A Mathematical History Tour: Reflections on a Study Abroad Program - Travelogue, London: From Newton to Turing

R. Abraham Edwards (Michigan State University) and Marie Savoie (Michigan State University, B.S. 2020)

London is fast-paced, urban, and has four times the population of Paris. It was the biggest city many of my students had ever visited. After two weeks on the road, both the students and I were starting to feel weary. One of the joys, and realities, of travel is that it tends to give you a maximum concentration of thrills in a short amount of time.

As with Paris and Florence, we spent our time moving between major tourist attractions and out-of-the-way places few people visit. We toured the Tower of London and talked about Newton’s work as warden of the mint, as well as John Wallis’ cryptographic efforts during the English Civil War. We took a day-trip to Greenwich to think about the longitude problem, Huygens’s pendulum clock, and ponder the “Longitude problems” of our era. We climbed the dome of St. Paul’s Cathedral and discussed connections between mathematics and architecture.

We were graciously hosted at the Royal Society where we received an up-close look at some astounding manuscripts from the history of mathematics and science. I had read parts of Newton’s Principia and seen digital images online of the original first edition. At the Royal Society, we were allowed to flip through Flamsteed’s copy of the first edition, and to touch his handwritten marginal notes: the great astronomer was checking the math of the great mathematician, right before our very eyes.  “You can touch it,” our guide told us as she opened Newton’s own copy of his Principia, filled with his notes for the upcoming second edition. Newton once held that book in his own hands. Now we held it. Did any of his DNA rub off on us?

At the British Museum, we were granted behind-the-scenes access to examine rare Babylonian mathematical tablets. The opportunity to handle a 3,000-year-old mathematical tablet was breathtaking. The curator, Dr. Christopher Walker, patiently and expertly explained what is known (and what is not known) about mathematics in Old Babylon. I had taught that the Babylonians used base-60 for computations, and was surprised to find that this wasn’t always the case. Occasionally, a decimal system was employed, and one tablet is even in base-70. The shining star of the collection, however, was a tiny tablet which described the movement of Jupiter, and featured an early version of integral calculus (Cowen, 2016)!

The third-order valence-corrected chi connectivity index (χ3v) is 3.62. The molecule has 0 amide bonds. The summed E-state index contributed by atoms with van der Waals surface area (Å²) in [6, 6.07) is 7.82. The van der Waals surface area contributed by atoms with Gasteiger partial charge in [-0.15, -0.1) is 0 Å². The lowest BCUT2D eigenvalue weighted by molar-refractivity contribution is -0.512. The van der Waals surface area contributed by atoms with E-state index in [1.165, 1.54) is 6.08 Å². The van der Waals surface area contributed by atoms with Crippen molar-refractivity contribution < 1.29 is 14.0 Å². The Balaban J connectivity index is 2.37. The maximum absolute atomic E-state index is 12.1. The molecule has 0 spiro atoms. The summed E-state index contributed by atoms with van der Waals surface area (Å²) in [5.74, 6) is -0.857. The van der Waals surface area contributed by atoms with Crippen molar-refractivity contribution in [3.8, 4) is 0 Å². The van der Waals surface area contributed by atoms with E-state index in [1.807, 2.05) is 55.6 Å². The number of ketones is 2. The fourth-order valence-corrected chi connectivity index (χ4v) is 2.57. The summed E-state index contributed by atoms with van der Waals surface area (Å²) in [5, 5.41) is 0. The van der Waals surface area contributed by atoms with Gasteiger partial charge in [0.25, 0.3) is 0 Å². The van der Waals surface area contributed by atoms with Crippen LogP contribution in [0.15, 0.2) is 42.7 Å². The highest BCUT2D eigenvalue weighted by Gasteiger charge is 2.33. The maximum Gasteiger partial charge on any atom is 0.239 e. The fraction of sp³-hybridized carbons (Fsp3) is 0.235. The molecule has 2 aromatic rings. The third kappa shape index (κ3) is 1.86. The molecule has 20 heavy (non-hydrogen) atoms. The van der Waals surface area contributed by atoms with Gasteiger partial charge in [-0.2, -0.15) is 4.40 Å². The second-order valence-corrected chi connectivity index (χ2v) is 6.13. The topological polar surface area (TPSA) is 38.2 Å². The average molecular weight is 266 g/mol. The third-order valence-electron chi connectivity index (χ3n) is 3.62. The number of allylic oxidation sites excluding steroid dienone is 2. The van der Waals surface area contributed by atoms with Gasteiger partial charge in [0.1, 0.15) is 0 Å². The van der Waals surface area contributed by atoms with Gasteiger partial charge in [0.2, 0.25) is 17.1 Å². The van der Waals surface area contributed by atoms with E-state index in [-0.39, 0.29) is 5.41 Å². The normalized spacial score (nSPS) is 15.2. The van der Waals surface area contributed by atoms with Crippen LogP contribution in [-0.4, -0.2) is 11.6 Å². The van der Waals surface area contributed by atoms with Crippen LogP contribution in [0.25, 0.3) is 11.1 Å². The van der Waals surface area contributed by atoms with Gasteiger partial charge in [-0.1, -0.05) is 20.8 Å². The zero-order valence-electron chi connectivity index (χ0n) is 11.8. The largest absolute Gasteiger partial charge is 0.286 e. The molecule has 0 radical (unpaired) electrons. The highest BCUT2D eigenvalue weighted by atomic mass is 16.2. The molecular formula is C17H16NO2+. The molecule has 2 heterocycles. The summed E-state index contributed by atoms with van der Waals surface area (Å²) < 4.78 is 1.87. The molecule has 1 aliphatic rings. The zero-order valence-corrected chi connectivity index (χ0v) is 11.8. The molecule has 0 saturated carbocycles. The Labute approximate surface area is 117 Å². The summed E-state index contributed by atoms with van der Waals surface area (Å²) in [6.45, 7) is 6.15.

Student examining Babylonian tablet.

Figure 10: Dazzled by millennia-old mathematical tablets. Photo by the author.

Day Trips from London

Taking advantage of England’s efficient and reliable train system, we spent a day in Cambridge, and another at Bletchley Park. At Cambridge, we toured Trinity College, Kings College, and the town itself. We arranged an “official tour” through the Trinity College School’s Liaison Office, and booked a tour of Cambridge town and Kings College through the Blue Badge Guides. Our time in Cambridge focused on the life and times of Newton, Hardy and Ramanujan, and Alan Turing.

Colonnade at Trinity College associated with Isaac Newton.

Figure 11: The colonnade at Trinity College where Newton first measured the speed of sound. Photo by the author.

Dr. Nicolas Bell is the curator of the Wren Library at Trinity College, Cambridge. He graciously opened the library an hour early so that my students could spend time, in the quiet of a June morning, with Hardy and Ramanujan. He held out a timeworn sheaf of papers for us to read; it contained original letters that Ramanujan wrote from India. “Dear Mr. Hardy, I have been unwell since you saw me … .” This was the very paper he handled. The ink from his pen. Not for the first time on our trip, for a few moments in June, time travel seemed real.

On the final day of our travels, we visited Bletchley Park and the nearby National Museum of Computing. Restored to its World-War II era appearance, Bletchley Park is a truly remarkable place to visit. I was surprised by the number of hands-on activities, the poignant display of Turing’s personal effects, and the atmosphere of somber reflection that pervades the grounds. The role of mathematics in war, the persecution of people with alternative lifestyles, and the swiftness with which human beings forget the lessons of history provided a thoughtful end to our educational program.